This chapter presents the crime of virtual reality hacking and suggests that it challenges the inherently flawed legal doctrine governing unauthorized access to computers and data. Thirty years ago, lawmakers in countries all over the world enacted new and specialized computer misuse legislation, acting on the notion that existing criminal law is insufficient to the task of prosecuting and resolving computer hacking cases. Unfortunately, the resulting unauthorized access regime has created significant problems. One is the potential criminalization of everyday technological behavior, brought about by an overly extensive normative scope; another is chronic underenforcement; and yet another is a wider chilling effect on creativity and digital freedoms. Lately, interest in virtual reality, a fairly old concept, has reawakened. Unlike other information technologies, virtual reality is built to deliver a psychological effect believably simulating the physical world; it possesses three-dimensional spatial characteristics, infuses users with real legal expectations, and mirrors human social institutions and values. Many actions within virtual reality, lawful and criminal, are subjectively and conceptually closer to physical acts than to user actions in cyberspace. Consequently, considering some forms of virtual reality intrusion may warrant reverting back to the ancient common law doctrines of burglary and trespass as an alternative to the severely flawed modern computer misuse laws.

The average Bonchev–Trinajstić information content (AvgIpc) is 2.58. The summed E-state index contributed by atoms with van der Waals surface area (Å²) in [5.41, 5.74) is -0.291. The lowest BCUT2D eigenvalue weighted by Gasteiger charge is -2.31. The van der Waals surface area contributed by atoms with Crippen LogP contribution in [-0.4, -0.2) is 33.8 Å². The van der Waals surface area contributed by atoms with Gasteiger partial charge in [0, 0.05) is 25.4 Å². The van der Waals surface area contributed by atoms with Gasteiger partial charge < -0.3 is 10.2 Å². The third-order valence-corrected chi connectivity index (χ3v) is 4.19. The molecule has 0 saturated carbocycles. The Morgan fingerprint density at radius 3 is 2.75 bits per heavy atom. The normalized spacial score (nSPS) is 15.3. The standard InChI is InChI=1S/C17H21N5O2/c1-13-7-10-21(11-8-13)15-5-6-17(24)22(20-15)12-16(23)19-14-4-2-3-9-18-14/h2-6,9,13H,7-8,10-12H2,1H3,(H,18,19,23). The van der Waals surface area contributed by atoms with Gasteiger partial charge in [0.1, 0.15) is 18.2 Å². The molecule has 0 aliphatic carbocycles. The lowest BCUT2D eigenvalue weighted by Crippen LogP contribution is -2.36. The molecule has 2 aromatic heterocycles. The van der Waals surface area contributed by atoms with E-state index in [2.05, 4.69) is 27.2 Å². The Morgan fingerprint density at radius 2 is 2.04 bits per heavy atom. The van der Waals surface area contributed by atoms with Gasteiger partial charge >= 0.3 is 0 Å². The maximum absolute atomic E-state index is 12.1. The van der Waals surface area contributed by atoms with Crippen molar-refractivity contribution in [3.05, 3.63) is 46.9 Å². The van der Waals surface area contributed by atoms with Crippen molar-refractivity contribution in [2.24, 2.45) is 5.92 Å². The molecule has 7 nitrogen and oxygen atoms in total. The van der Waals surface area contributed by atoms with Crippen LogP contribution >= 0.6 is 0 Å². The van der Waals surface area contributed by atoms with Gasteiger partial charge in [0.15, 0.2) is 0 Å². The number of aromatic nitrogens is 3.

A growing number of human rights treaties contain provisions specifically addressing biotechnological concerns. Human rights bodies constantly deal with biotech-related cases. Human dignity has inspired and guided the development of human rights in this area. Many human rights have a bioethical dimension. The right to life involves fundamental bioethical questions, such as the beginning of human life and the personhood of embryos. Biomedical research is linked to the protection of health. The right to adequate food may lead to an enhancement of support for agricultural research. The respect for personal autonomy requires respect for the principle of informed consent in biomedical and genetic research. The right to privacy protects confidentiality of genetic data and the individual’s right to know (or not to know) about the results of genetic tests. The right to family life might also be a relevant factor in the management of genetic data. Finally, biotechnology raises new risks of discrimination (e.g. discrimination based on genetic features).